Energy Market Update

Electricity Markets

Pricing continued to rise across all ISOs in relation to the underlying cost of gas. Texas saw the most dramatic increase as peak summer rates continue to climb.

It was a quiet week in the daily markets despite a short cold spell that has, historically, incited isolated volatility.

Natural Gas Markets

2020 futures rose sharply this week before dropping back to mitigate the overall impact. The 12M average increased by $.05/dth and continues to present very competitive opportunities for forward rates through 2021.
Six-Month Natural Gas Futures

Futures as of 2/19/2020 versus previous week:




















Natural Gas Inventory

The EIA reported a draw from storage of 151 Bcf. Working gas in storage was 2,343 Bcf as of Friday, February 14, 2020. This was above market expectations and the 5-year average of 136 Bcf.

The Baker Hughes exploration gas rig count remained steady this week for a total of 110. This is 84 fewer rigs than the 194 in operation at this time one year ago.

Weather Update

Temperatures are expected to be above normal for all states west of the Mississippi river while the much of the East Coast and Florida are predicted to fall below normal.

National Weather Service Updates (NOAA)

Hurricane Watch: No Current Hurricanes Click here to view the National Hurricane Center site.

Equatorial Pacific Outlook:

Click here to view La Nina and El Nino status.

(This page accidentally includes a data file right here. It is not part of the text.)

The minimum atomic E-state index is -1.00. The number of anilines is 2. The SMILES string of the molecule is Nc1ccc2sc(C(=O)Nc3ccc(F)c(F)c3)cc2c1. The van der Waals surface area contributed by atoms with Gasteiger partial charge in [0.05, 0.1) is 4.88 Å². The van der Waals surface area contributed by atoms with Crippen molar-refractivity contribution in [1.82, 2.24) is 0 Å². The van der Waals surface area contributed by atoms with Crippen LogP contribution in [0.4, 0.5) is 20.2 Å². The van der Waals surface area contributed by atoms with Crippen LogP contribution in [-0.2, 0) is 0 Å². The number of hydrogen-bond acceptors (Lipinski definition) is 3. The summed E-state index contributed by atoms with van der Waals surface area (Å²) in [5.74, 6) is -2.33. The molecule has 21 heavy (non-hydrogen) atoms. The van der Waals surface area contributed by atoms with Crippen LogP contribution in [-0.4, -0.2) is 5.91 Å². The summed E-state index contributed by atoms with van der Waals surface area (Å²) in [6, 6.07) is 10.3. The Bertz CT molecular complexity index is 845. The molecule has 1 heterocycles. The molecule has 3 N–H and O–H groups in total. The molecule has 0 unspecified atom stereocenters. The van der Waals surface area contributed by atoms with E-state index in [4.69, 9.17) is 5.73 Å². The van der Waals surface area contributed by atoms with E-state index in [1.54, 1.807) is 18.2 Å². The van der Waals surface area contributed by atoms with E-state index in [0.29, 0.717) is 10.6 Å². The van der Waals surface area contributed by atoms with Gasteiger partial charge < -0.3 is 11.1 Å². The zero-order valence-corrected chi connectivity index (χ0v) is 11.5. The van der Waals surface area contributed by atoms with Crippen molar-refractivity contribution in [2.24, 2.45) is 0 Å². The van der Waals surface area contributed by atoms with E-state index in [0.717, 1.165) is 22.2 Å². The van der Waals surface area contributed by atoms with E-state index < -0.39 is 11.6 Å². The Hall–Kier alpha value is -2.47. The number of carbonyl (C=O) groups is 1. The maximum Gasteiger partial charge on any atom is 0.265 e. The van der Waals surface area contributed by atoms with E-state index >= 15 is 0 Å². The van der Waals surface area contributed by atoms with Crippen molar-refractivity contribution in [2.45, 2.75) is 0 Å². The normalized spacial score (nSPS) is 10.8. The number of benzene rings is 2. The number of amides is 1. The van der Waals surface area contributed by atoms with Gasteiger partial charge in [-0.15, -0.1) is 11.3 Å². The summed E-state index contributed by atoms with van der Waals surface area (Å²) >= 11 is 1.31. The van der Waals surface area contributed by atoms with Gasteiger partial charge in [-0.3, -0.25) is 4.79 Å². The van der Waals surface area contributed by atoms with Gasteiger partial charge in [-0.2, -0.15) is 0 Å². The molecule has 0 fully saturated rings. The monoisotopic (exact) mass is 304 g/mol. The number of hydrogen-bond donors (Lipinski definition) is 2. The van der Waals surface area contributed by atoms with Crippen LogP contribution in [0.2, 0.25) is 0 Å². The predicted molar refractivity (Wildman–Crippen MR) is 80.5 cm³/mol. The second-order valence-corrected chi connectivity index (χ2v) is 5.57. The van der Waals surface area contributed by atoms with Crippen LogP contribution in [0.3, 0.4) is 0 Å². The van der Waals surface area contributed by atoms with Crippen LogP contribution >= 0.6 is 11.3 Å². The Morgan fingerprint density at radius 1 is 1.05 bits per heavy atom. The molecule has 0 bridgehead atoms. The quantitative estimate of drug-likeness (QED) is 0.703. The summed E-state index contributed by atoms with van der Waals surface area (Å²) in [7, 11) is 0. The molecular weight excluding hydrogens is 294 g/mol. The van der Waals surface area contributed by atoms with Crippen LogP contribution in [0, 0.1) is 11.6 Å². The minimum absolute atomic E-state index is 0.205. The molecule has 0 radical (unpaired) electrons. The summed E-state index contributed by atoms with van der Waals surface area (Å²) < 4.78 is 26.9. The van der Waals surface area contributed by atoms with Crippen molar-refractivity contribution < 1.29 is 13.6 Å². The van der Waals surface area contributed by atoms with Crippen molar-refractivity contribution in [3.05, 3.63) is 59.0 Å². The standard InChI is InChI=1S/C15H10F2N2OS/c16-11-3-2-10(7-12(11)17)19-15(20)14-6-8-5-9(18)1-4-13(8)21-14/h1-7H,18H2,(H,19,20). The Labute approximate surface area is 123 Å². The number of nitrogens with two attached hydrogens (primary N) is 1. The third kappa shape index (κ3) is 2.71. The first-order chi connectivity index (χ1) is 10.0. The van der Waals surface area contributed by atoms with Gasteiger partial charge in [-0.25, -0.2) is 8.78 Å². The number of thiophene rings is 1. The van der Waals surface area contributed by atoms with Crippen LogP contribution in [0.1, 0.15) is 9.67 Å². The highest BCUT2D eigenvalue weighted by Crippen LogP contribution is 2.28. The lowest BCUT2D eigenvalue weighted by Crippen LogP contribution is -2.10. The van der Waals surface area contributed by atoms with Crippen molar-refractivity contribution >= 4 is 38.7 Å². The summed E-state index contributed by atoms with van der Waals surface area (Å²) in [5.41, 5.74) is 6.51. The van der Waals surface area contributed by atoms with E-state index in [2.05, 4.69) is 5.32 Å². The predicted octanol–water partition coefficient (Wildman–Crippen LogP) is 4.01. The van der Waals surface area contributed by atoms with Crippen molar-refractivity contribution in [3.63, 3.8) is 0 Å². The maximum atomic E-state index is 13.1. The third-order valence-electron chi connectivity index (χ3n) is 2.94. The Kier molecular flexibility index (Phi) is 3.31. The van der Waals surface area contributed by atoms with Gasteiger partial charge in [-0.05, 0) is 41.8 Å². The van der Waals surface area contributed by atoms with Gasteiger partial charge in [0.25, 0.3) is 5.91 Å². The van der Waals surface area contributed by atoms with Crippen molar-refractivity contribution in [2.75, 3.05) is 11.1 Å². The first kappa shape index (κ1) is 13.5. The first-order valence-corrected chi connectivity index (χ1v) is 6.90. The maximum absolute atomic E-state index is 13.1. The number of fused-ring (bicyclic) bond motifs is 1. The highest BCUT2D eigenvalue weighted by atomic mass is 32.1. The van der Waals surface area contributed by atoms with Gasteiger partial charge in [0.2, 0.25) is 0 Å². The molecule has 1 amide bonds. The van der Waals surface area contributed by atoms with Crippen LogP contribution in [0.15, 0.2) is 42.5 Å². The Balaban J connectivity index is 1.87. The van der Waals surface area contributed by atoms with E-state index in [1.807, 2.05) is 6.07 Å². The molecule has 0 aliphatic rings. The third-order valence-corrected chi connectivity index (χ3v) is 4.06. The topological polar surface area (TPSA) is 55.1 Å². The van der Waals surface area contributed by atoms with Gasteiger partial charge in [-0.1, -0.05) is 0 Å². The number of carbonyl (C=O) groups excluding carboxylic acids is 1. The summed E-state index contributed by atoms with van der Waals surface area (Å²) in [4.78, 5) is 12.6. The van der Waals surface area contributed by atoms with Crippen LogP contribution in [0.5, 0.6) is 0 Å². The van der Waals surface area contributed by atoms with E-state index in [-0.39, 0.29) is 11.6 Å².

Energy News

Nuclear energy setbacks will harm climate and raise costs for states. Federal setbacks to nuclear energy will harm climate and raise costs for states, says Carol Browner

There is no time to lose in the fight against climate change. We cannot afford to take a single step backward. Yet while we should be running headlong into smart, collaborative and long-term solutions that help mitigate the immediate climate crisis, our federal regulators have instead jeopardized the good progress made toward transitioning our energy systems to zero-carbon sources.

Has US Nuclear Power Reached Its Half-Life?

This is the fifth of a multi-part series on the state of the main sources of energy in the US and how they compare globally. The series will cover solar, wind, oil & gas, coal, nuclear, and geothermal (so far) and will answer the same four questions for each.

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